Erectile dysfunction (ED) has been identified as one of the most frequent chronic complications of diabetes mellitus (DM). The prevalence of ED is estimated to be about 67.4% in all DM cases worldwide. The pathophysiological process leading to ED involves endothelial, neurological, hormonal, and psychological factors. In DM, endothelial and neurological factors play a crucial role. Damages in the blood vessels and erectile tissue due to insulin resistance are the hallmark of ED in DM. The current treatments for ED include phosphodiesterase-5 inhibitors and penile prosthesis surgery. However, these treatments are limited in terms of just relieving the symptoms, but not resolving the cause of the problem. The use of stem cells for treating ED is currently being studied mostly in experimental animals. The stem cells used are derived from adipose tissue, bone, or human urine. Most of the studies observed an improvement in erectile quality in the experimental animals as well as an improvement in erectile tissue. However, research on stem cell therapy for ED in humans remains to be limited. Nevertheless, significant findings from studies using animal models indicate a potential use of stem cells in the treatment of ED.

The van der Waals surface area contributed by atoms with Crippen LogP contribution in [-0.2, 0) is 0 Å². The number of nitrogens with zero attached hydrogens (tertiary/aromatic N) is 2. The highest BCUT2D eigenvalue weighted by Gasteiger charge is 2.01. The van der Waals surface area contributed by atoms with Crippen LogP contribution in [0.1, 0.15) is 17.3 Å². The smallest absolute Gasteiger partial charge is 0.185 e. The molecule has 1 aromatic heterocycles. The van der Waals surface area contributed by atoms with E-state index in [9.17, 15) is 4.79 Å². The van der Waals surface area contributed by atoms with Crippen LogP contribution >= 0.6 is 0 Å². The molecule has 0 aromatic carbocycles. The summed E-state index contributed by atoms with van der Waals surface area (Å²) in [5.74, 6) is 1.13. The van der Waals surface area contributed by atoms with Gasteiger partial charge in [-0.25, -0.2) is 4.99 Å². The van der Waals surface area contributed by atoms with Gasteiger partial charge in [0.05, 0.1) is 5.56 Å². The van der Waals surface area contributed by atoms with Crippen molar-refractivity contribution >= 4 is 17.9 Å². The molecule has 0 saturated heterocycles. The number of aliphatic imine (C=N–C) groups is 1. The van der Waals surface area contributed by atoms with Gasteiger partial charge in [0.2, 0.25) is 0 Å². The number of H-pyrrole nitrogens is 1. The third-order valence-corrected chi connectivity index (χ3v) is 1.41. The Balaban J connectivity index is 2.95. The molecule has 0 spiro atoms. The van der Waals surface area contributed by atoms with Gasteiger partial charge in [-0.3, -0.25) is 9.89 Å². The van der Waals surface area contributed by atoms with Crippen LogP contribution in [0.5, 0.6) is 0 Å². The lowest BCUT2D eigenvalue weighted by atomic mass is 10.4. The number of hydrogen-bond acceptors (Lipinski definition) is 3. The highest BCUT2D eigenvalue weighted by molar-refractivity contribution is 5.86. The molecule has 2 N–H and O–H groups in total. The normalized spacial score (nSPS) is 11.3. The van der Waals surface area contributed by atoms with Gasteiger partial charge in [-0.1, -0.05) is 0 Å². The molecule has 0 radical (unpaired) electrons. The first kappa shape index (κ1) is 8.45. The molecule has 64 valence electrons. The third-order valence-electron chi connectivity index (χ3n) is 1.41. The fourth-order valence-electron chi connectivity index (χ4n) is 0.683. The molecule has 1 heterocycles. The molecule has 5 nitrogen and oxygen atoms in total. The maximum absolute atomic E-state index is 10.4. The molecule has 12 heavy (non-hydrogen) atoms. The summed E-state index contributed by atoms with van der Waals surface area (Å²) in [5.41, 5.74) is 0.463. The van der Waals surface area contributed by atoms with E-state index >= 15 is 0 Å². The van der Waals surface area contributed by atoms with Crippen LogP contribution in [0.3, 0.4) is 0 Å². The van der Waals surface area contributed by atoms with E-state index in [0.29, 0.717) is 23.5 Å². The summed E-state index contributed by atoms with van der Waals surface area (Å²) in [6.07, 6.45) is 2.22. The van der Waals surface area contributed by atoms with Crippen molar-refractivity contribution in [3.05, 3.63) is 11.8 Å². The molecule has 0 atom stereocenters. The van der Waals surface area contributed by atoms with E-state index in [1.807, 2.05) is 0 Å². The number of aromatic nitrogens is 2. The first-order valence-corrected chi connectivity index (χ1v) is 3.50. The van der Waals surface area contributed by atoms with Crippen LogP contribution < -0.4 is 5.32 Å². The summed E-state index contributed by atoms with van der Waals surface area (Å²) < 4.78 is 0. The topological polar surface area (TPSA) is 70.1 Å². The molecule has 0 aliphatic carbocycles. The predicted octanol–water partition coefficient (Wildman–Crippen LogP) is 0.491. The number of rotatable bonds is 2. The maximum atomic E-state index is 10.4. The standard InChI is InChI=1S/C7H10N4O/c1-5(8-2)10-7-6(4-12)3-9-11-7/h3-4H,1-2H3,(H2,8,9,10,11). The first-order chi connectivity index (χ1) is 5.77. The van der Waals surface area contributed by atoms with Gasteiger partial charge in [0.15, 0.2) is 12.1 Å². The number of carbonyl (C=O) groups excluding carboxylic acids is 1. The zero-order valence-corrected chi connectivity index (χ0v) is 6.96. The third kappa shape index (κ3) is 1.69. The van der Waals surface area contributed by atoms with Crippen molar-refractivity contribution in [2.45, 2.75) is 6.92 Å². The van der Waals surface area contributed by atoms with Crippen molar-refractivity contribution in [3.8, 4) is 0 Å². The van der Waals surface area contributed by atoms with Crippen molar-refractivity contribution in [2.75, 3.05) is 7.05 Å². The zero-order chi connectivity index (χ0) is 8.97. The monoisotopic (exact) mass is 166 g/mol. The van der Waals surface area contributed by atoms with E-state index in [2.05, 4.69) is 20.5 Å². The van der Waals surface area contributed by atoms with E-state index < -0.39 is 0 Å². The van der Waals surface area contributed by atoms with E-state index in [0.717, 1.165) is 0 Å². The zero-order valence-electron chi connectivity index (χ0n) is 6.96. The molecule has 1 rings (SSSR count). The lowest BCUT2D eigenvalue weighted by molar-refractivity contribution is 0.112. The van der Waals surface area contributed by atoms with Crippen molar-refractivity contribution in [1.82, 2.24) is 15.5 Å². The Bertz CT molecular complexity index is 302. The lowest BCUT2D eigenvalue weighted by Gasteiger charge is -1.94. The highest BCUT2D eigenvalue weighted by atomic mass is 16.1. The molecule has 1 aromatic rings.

- Diabetes mellitus
- Diabetic erectile dysfunction
- Erectile dysfunction
- Stem cell therapy
- Stem cells